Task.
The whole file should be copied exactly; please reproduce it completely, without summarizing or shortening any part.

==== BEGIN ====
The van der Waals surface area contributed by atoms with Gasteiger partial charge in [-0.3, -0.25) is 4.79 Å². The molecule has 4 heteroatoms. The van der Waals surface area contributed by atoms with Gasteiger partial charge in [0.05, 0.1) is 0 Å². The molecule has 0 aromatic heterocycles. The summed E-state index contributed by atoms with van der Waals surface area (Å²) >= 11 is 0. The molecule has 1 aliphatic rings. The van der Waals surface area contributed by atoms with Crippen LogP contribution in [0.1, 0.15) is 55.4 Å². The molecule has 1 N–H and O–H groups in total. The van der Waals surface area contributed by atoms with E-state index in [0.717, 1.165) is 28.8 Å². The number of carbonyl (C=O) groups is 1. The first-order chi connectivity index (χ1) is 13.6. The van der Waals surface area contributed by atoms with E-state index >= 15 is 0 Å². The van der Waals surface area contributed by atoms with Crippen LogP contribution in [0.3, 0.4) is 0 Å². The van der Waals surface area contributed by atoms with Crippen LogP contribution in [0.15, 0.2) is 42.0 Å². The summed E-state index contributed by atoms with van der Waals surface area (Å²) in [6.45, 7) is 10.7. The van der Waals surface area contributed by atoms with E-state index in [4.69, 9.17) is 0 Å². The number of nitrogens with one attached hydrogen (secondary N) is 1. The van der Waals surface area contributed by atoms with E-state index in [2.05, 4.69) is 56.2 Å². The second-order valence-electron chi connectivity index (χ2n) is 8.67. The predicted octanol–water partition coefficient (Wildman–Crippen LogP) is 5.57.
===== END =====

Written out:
The van der Waals surface area contributed by atoms with Gasteiger partial charge in [-0.3, -0.25) is 4.79 Å². The molecule has 4 heteroatoms. The van der Waals surface area contributed by atoms with Gasteiger partial charge in [0.05, 0.1) is 0 Å². The molecule has 0 aromatic heterocycles. The summed E-state index contributed by atoms with van der Waals surface area (Å²) >= 11 is 0. The molecule has 1 aliphatic rings. The van der Waals surface area contributed by atoms with Crippen LogP contribution in [0.1, 0.15) is 55.4 Å². The molecule has 1 N–H and O–H groups in total. The van der Waals surface area contributed by atoms with E-state index in [0.717, 1.165) is 28.8 Å². The number of carbonyl (C=O) groups is 1. The first-order chi connectivity index (χ1) is 13.6. The van der Waals surface area contributed by atoms with E-state index >= 15 is 0 Å². The van der Waals surface area contributed by atoms with Crippen LogP contribution in [0.3, 0.4) is 0 Å². The van der Waals surface area contributed by atoms with Crippen LogP contribution in [0.15, 0.2) is 42.0 Å². The summed E-state index contributed by atoms with van der Waals surface area (Å²) in [6.45, 7) is 10.7. The van der Waals surface area contributed by atoms with E-state index in [4.69, 9.17) is 0 Å². The number of nitrogens with one attached hydrogen (secondary N) is 1. The van der Waals surface area contributed by atoms with E-state index in [2.05, 4.69) is 56.2 Å². The second-order valence-electron chi connectivity index (χ2n) is 8.67. The predicted octanol–water partition coefficient (Wildman–Crippen LogP) is 5.57.